SUN: That’s in the book, We Almost Lost Detroit.
WEBB: Right. In that particular situation the reactor had just been started up so there wasn’t hardly any radioactivity built up in the reactor system. So even if it would have exploded you wouldn’t have had a big . . . you would have had a mess on your hands and some people would have gotten hurt, but you wouldn’t have one of these big consequential problems. If it would have happened after it ran a long time and had a big buildup of radioactivity, yes — there was one study done by the University of Michigan for that Fermi reactor showing that 115,000 people potentially could have been killed. Furthermore, the breeder reactor, the Fermi reactor, did not use plutonium. It used the high grade uranium to start it. So you didn’t have the plutonium hazard. Now the thing about that reactor accident, too, is that it shows you how mishaps can occur with multiple malfunction. The accident occurred because of a last minute design change to put some equipment at the bottom of the reactor for a safety reason. It wasn’t thought out very well. It was done in a hurry. It was a little sheet of metal held down by some cat screws. And they just vibrated away with a flow of induced vibrations of the coolant and they got sucked up inside the core and caused two fuel elements to melt down. Now that just starts the matter. When the fuel is melting down that changes what we call the reactivity of the system and in a breeder reactor a melting down could raise that reactivity and trigger a nuclear explosion like I mentioned before. In this particular melting pattern it so happened that it was the other direction. It reduced the reactivity and the power level started to fall off, decay. Now that should have told the operator, hey something is wrong because it just doesn’t do that. But instead of shutting down the reactor immediately, he took the control rod handle, the control switch and moved the control rods out further — which is in the unsafe direction. He’s aggravating the matter. And then there’s a radiation alarm when the molten fuel was leaking radioactivity, radioactivity was coming out of the reactor. And still the operator took 11 minutes before he SCRAMed the reactor. And what I surmise was maybe he SCRAMed the reactor when the radioactivity started to change around, started to rise . . . hey, this is too crazy, and so they SCRAMed the reactor.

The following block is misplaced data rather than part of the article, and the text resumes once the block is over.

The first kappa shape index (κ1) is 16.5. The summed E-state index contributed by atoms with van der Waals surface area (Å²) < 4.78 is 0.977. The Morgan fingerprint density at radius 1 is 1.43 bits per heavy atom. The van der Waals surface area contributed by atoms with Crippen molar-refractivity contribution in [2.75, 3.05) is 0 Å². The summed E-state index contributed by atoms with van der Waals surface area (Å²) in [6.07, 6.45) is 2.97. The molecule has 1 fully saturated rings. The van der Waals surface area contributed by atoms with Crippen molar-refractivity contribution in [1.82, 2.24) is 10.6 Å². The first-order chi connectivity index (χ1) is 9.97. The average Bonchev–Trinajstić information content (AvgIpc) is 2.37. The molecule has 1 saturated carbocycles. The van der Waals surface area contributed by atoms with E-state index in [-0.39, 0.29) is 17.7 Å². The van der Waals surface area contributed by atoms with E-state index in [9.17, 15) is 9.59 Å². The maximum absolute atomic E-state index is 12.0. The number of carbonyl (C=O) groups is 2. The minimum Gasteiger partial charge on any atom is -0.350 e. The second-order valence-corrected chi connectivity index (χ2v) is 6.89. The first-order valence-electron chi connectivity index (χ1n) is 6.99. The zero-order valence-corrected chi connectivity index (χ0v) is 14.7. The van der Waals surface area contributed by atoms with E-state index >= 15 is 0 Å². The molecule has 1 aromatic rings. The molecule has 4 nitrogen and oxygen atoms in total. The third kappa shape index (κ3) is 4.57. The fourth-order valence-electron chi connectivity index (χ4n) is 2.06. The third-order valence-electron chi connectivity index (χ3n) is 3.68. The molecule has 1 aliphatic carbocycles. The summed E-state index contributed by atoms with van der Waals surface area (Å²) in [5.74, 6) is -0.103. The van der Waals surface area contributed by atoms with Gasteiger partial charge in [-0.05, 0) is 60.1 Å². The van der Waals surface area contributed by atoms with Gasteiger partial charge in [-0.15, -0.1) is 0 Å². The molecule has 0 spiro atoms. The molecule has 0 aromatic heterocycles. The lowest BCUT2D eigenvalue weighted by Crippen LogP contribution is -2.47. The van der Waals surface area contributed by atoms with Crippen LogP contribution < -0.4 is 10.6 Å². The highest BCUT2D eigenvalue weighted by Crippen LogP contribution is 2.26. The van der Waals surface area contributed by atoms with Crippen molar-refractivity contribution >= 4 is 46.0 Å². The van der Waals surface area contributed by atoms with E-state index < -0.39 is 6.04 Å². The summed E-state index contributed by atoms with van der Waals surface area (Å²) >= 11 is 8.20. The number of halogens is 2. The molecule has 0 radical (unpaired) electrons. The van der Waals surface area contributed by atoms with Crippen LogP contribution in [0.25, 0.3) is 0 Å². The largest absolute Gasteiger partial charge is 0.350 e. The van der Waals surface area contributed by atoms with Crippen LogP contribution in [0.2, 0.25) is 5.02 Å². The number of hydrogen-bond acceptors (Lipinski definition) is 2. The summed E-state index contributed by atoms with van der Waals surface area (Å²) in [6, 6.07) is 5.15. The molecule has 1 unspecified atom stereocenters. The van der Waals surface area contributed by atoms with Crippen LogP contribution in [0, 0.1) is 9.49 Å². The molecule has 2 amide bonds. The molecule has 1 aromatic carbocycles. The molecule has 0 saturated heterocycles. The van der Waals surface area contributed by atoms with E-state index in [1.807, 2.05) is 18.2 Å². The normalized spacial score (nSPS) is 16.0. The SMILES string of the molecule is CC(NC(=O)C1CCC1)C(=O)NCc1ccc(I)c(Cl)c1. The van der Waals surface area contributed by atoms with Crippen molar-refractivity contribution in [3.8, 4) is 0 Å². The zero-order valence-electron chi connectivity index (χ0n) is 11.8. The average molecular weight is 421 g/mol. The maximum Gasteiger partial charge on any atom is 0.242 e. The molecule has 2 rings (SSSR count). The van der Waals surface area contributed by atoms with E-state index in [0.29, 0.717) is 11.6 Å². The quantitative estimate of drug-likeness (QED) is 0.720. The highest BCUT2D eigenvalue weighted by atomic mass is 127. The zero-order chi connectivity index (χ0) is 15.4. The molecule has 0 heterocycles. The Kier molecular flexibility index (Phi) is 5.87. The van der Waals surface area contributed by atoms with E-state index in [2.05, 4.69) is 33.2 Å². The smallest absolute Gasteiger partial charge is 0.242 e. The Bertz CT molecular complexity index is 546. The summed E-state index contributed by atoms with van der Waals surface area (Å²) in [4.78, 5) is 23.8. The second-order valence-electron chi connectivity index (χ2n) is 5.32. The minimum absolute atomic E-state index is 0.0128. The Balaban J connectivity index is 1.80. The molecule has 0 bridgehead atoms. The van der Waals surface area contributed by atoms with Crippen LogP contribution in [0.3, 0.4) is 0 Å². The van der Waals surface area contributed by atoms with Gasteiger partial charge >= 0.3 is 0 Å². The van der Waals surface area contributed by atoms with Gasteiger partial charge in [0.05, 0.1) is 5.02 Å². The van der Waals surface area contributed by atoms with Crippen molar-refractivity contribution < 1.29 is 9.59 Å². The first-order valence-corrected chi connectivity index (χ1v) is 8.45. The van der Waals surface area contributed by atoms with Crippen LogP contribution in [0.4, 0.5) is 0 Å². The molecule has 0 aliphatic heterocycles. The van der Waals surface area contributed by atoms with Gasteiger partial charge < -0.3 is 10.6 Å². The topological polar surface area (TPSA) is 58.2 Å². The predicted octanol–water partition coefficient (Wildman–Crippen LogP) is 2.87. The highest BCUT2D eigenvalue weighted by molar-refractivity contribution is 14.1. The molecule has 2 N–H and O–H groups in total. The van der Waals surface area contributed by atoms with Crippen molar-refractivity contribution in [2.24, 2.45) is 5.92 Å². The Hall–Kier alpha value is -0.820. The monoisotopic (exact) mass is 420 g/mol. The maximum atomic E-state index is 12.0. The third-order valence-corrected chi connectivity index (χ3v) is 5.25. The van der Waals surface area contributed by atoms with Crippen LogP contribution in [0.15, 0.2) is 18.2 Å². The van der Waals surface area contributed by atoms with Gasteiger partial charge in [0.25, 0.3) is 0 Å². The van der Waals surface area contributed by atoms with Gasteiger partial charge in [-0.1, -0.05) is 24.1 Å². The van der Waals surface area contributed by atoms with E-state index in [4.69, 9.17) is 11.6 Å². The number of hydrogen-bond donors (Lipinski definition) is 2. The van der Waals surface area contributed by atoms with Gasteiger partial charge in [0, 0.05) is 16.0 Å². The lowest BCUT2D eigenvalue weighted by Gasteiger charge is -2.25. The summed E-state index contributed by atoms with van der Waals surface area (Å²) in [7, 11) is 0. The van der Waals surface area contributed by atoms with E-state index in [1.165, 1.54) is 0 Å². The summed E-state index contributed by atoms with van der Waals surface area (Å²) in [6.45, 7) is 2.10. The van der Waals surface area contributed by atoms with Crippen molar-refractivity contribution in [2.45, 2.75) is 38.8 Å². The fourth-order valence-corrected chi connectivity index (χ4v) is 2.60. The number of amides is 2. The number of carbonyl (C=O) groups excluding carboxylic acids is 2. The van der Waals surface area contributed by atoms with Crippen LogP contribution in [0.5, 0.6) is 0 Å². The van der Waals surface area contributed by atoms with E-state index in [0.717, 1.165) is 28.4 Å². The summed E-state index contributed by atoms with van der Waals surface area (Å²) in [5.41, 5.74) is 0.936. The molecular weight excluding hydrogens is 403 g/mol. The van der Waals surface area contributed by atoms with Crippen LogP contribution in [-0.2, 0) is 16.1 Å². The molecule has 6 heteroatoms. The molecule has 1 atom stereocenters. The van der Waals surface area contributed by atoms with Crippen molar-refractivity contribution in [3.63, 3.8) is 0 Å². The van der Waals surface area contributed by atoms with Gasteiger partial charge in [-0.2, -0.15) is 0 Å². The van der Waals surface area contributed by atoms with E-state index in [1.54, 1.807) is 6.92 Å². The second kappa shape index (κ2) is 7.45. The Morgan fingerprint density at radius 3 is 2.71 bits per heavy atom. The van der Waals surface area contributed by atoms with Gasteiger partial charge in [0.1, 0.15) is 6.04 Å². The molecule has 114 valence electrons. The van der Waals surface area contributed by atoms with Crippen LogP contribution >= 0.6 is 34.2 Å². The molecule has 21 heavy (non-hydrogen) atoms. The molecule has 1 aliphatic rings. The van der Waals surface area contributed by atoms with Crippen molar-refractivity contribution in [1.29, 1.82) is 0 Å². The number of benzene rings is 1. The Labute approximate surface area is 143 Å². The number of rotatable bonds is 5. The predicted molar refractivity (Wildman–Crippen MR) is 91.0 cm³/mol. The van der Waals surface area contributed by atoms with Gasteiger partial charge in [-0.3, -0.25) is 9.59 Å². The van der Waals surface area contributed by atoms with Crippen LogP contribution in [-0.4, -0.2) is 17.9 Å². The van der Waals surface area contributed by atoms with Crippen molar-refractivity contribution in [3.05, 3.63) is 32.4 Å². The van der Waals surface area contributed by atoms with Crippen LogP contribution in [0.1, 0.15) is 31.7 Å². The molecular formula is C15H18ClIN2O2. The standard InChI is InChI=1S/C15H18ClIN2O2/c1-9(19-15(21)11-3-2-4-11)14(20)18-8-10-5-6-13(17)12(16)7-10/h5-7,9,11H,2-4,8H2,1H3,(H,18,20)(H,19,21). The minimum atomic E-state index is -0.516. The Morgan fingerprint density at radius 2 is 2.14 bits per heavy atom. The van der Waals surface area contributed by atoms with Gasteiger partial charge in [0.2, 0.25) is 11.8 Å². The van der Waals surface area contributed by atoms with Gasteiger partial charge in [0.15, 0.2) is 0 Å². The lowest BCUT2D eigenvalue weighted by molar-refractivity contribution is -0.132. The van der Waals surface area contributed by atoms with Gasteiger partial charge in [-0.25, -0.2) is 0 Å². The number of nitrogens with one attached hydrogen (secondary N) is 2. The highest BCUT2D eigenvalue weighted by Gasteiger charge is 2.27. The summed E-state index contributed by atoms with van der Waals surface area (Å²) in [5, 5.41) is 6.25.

SUN: The one in Idaho? . . .
WEBB: We had this meltdown accident. The whole core melted down and almost exploded within a half second. That was the experimental breeder reactor in Idaho, the first one, and it demonstrated how touchy these things are at running away auto-catalytically — that means on its own volition, and then melting down. And as it melted down the compaction . . . it turns out the breeder reactor when the fuel compacts can trigger a nuclear runaway. That was the experimental breeder reactor No. 1, and it occurred in November, 1955.
SUN: There was a substantial accident in England?
WEBB: Yes, that was the Windscale accident that caused about 200 square miles of land 60 days of dairy prohibition.
SUN: What was the background on that?
WEBB: That was a gas-cooled reactor. The core had a lot of carbon in it. Carbon burns, get it hot enough. And it caught fire. So the fire was smoking out the radioactivity.
SUN: What happened at Brown’s Ferry?
WEBB: You had two big reactors side by side, operated by one common control room, and the safety cable, the electric cable that controlled all the equipment in the two reactors, converged on the control room. There were some workmen checking for air leaks and they used a candle to do it, and the candle got sucked in through an air leak hole and caught fire on some plastic material, and the fire spread and caused the whole cable room to go ablaze.